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The Daily Beast: Couple Uses Downloadable Gun to Murder Ex’s Mom

The Murder Comes As Trump Admin Prepares to Allow 3D-Printed Gun Blueprints to be Posted Online 

Experts are available to provide more information on downloadable guns and the litigation.

According to the Daily Beast, a newly-engaged couple has “been charged with murdering a 54-year-old Rhode Island woman, pumping 9mm bullets into her chest with what appears to be a 3D-printed gun.” This murder comes little more than a month after the Trump administration moved to make it possible to post downloadable gun blueprints online, despite a federal court finding the administration’s previous attempt to do so unlawful and overwhelming opposition from the American people. Posting 3D-gun blueprints online enables anyone––including terrorists, convicted felons, and domestic abusers––to download schematics online and create their own untraceable guns. 

The Daily Beast’s report by Tracy Connor, which can be read in full here, tells the full story: 

  • “Pawtucket police said they were called to the home of Cheryl Smith on New Year’s Day and found her dead of multiple gunshot wounds.”
  • “They then arrested Shaylyn Moran, 18, who used to date Smith’s son, and her new boyfriend, Jack Doherty, 23, of Albany, at a Hampton Inn. Both were arraigned Thursday on first-degree murder and conspiracy charges and held without bail.”
  • “Detective Sgt. Christopher LeFort of the Pawtucket Major Crimes Square said investigators are still examining the murder weapon, ‘but it does appear to be 3D-printed.’” He added that it is the first 3D-printed weapon he’s “seen used.” 
  • The day before the shooting, Doherty posted a selfie (pictured below) to Facebook holding a gun that “appeared similar” to the murder weapon. Moran commented on the picture, saying, “Omg u better lemme hold it when I get there.” Later, the couple “announced their engagement on their Facebook pages” and “went to Smith’s home” where the murder was committed.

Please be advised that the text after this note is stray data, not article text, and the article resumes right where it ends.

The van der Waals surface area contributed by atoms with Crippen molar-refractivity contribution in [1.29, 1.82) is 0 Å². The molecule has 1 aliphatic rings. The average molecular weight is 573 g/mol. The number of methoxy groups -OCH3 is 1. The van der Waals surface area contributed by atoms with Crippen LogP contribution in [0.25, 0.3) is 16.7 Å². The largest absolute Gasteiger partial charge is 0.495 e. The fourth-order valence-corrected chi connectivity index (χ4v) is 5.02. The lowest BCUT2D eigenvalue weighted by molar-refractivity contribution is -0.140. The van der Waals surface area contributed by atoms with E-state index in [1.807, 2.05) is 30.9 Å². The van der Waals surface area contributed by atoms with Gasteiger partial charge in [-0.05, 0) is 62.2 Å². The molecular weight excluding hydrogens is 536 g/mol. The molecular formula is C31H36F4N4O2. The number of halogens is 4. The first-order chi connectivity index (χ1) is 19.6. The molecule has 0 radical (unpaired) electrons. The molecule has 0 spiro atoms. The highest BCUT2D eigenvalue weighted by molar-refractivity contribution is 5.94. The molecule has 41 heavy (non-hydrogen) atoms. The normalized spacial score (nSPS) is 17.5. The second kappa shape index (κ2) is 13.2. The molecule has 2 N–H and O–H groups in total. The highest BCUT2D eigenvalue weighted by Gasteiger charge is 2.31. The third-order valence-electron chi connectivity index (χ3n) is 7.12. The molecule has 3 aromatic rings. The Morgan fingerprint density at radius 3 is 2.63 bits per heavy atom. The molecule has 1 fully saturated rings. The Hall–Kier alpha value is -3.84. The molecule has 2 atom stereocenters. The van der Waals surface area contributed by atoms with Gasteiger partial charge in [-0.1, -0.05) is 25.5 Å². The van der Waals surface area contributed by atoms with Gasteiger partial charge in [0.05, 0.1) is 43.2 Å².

This deadly shooting comes at the same time as the Trump administration prepares to shift oversight of downloadable guns from the State Department to the Department of Commerce, thus allowing the publication of downloadable gun blueprints online. A federal court found the administration’s previous attempt to do so unlawful, deciding that the administration had failed to provide any rationale for the sudden change in the State Department’s previous determination that downloadable guns endanger Americans by making it easier for terrorists and criminals to obtain these weapons. 

Despite the court’s ruling, on November 13th, the administration moved forward with the shift in oversight by making the text of a final rule available to Congress––a step that is required at least 30 days before the final rule can take effect. Those 30 days have now elapsed, meaning that the Trump administration can now move any day to finalize the rule that would enable anyone––including convicted felons and domestic abusers––to download schematics and print their own untraceable guns. 

This incident follows another recent incident related to downloadable guns. In February of 2019, another Texas man was sentenced to 8 years in prison “after officers caught him with a partially 3D-printed AR-15 rifle and a list of lawmakers’ addresses in his backpack,” despite being banned from owning a firearm due to a “violent altercation with a live-in girlfriend.” 

Experts are available to provide more information on downloadable guns and the litigation.